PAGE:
“To the faithful who visit with devotion a statue of Our Lady of Fatima solemnly exposed for public veneration in any church, oratory or proper place during the days of the anniversary of the apparitions, the 13th of each month from May to October 2017, and there devoutly participate in some celebration or prayer in honor of the Virgin Mary.  In addition, the faithful must pray the Our Father, recite the Creed and invoke Our Lady of Fatima.”

Remaining dates on which Catholics may obtain a plenary indulgence by visiting the Fatima statue in the Basilica are August 13, September 13, and October 13.

According to the Catechism of the Catholic Church, an indulgence is “the remission before God of the temporal punishment due to sins whose guilt has already been forgiven.” Indulgences can be partial if they remove part of the temporal punishment due to sin, or plenary if it removes all punishment. With the help of the Church, which is the “minister of redemption,” a properly disposed Christian can obtain an indulgence only under certain prescribed conditions; these include some form of devotion or charitable work, prayers for the pope, participation in Mass, and recourse to the sacraments.

The significance of the Fatima statue in the Basilica dates back to 1970 when John Cardinal Carberry, then-Archbishop of St. Louis, led a delegation of pilgrims to Fatima, 53 years after the Blessed Virgin Mary appeared to three young shepherd children there. The children saw and spoke to Mary, who urged the entire world to pray fervently. Thousands witnessed miraculous events during the apparitions, including the sun “dancing” in the sky. Upon his return, Cardinal Carberry – the first English-speaking prelate to celebrate Mass at the Fatima shrine – directed that a replica of the Fatima statue be placed in the Basilica. The three-foot statue was a gift from then-Bishop John Venancio of Leiria, Portugal.

The Basilica is open Monday-Friday, 6:30 a.m. - 2 p.m.; Saturday and Sunday, 6:30 a.m. - 6 p.m. For Mass times and more information, visit


Peace & Justice Commission Statement Regarding the Better Care Reconciliation Act

June 27, 2017
For more information contact: 
Gabe Jones
Media Relations Specialist
Phone: 314.792.7557

ST. LOUIS - The Peace & Justice Commission of the Archdiocese of St. Louis released the following statement regarding the Better Care Reconciliation Act:

Christ reminds us that we serve Him directly when we care for the sick and the needy: ..." For I was hungry and you gave me food, I was thirsty and you gave me drink, a stranger and you welcomed me, naked and you clothed me, ill and you cared for me, in prison and you visited me...." [Matthew 25:35-36].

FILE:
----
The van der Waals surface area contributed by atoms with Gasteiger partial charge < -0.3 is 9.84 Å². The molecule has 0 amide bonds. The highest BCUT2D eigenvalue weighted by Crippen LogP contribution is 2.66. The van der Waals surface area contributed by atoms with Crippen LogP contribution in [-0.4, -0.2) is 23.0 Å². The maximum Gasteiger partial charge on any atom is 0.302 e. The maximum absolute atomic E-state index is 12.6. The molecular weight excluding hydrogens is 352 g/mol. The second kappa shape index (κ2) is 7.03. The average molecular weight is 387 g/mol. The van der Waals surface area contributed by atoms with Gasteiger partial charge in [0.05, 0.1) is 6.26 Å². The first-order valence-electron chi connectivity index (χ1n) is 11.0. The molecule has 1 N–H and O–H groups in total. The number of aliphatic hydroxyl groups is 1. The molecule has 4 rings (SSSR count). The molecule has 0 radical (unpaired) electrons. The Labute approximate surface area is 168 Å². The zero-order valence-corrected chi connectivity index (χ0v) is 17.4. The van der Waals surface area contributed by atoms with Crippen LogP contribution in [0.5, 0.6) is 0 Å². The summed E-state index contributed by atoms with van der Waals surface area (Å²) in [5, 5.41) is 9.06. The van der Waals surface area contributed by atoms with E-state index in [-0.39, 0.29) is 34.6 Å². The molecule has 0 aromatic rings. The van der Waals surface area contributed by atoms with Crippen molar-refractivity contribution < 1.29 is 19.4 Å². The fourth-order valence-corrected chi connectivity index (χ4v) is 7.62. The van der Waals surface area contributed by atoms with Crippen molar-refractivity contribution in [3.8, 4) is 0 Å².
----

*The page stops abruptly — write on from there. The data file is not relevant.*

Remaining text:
The Senate is considering legislation which will profoundly affect health care delivery to all Americans. A positive element of the Better Care Reconciliation Act is that it recognizes that abortion is not health care by attempting to prohibit the use of taxpayer funds to pay for abortion or plans that cover it. According to the United States Conference of Catholic Bishops (USCCB) this would correct a flaw in the current Affordable Care Act by fully applying the longstanding and widely-supported Hyde Amendment protections.

However, it is also anticipated that this Act will decrease support to Medicaid, which provides medical coverage for low-income persons, many of whom are children or the elderly. Those with pre-existing medical conditions could lose the protections that formerly enabled them to obtain affordable healthcare. In the coming years, it is estimated that 22 million people will lose their health insurance under this Act according to the Congressional Budget Office.

As Catholics, we are called to advocate for the poor and the powerless in our midst. In their response to the Better Care Reconciliation Act, the USCCB notes "...It is precisely the detrimental impact on the poor and vulnerable that makes the Senate draft unacceptable as written. An acceptable health care system provides access to all, regardless of their means, and at all stages of life...." Furthermore, the Act fails to put into place conscience protections for all those involved in the health care system.